In July, 2013, I exhibited at Zero1 in San Jose, demonstrating the art and technology of DIY raft building, sharing photos, and talking about my experience since 2005.
I was invited to show at the ZERO1 Garage in downtown San Jose. “Working with some of the most fertile and creative minds from the worlds of art, science, design, architecture, and technology, ZERO1 produces the ZERO1 Biennial, an international showcase of work at the nexus of art and technology and the ZERO1 Fellowship program where principles of artistic creativity are applied to real world innovation challenges.”
ZERO1 is a gallery space that focuses on art and technology, so I thought it appropriate to embrace a 7000 years-old technology that literally changed the world. I agreed to put together an installation representing some of my DIY River Rafting experiences over the last eight years.
A few of us set out on a punk rafting journey, driving cross-country to Omaha, Nebraska, building a raft out of found and scavenged materials and floating for a week, Huck Finn-style, on one of the largest fastest rivers on the continent, the Missouri River. We barely lived to tell the tale, and so year after year, we took longer and longer adventures, floating many major American rivers on completely ridiculous homemade rafts.
After that first single raft trip, we invited others, launching with whole punk raft flotillas.
It changed the way we saw the world, opening us up to new possibilities.
The forgotten river that flows through most towns, often culverted, shoved underground or behind the grubbiest neighborhood. It was the old freeway, before the railroad, before cars, the only way goods and people moved rapidly about.
Rivers and bays and estuaries, so important they get special attention in the constitution of many U.S. states:
No individual, partnership, or corporation, claiming or possessing the frontage or tidal lands of a harbor, bay, inlet, estuary, or other navigable water in this State, shall be permitted to exclude the right of way to such water whenever it is required for any public purpose, nor to destroy or obstruct the free navigation of such water; and the Legislature shall enact such laws as will give the most liberal construction to this provision, so that access to the navigable waters of this State shall be always attainable for the people thereof.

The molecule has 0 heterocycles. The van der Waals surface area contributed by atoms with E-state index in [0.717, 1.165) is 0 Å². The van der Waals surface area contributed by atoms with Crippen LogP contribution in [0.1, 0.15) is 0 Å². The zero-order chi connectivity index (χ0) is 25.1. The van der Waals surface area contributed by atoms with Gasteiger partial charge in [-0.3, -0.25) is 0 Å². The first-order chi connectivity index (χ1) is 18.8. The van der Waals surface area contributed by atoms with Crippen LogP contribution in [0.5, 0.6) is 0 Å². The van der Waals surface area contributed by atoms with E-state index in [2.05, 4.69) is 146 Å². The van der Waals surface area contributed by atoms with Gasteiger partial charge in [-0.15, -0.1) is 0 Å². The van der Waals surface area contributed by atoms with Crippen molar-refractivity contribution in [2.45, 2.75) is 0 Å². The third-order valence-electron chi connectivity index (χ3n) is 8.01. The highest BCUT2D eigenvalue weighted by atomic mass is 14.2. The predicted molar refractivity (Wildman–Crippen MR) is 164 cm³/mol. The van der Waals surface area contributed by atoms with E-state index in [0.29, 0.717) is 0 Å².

The Constitution of the State of California, Article 10, Section 4
And yet, too often the access to these rivers is cordoned and restricted, the better to keep the undesirables who too often wisely flock to the river’s edge to recreate on a summer’s day or make their sketchy abode.
These overlooked waterways, so forgotten that the people who lived in the towns from which we launched our rafts often argued with us about where the river went, where they came from, whether they were navigable or safe, and even what direction they flowed.
We bring the punk raft to the ZERO1 Garage in downtown San Jose, a cavernous gallery space in which to talk trash-built river rafting, punk engineering, and DIY adventuring.
This was to be a half-sized demonstration raft. The process recalled the many rafts built while camped out beside the waters of some major North American river.
From a giant pickup truck load of miscellaneous crap, the raft slowly takes shape in ZERO1’s gallery space.
|OpenLab Workshop – Raft Building | ZERO1|
Wes Modes will demonstrate the art and technology of DIY raft building, share photos, and talk about his experience since 2005. Workshops Wednesday 7/24 2-5pm and Friday 7/26 6-9pm. At ZERO1 Garage, 439 S. 1st Street, San Jose, CA 95113
Below are two ‘zines created by the author:
The Good Ship Abandon
the story so far
A graphic adaption of an adventure building a raft out of trash and floating more than a hundred miles on the perilous Missouri River, one of the fastest flowing rivers in North America.
Punk Rafting Adventure
yours for the taking
A ‘zine in preparation for a journey with friends on the Willamette River based on a half decade of DIY river rafting.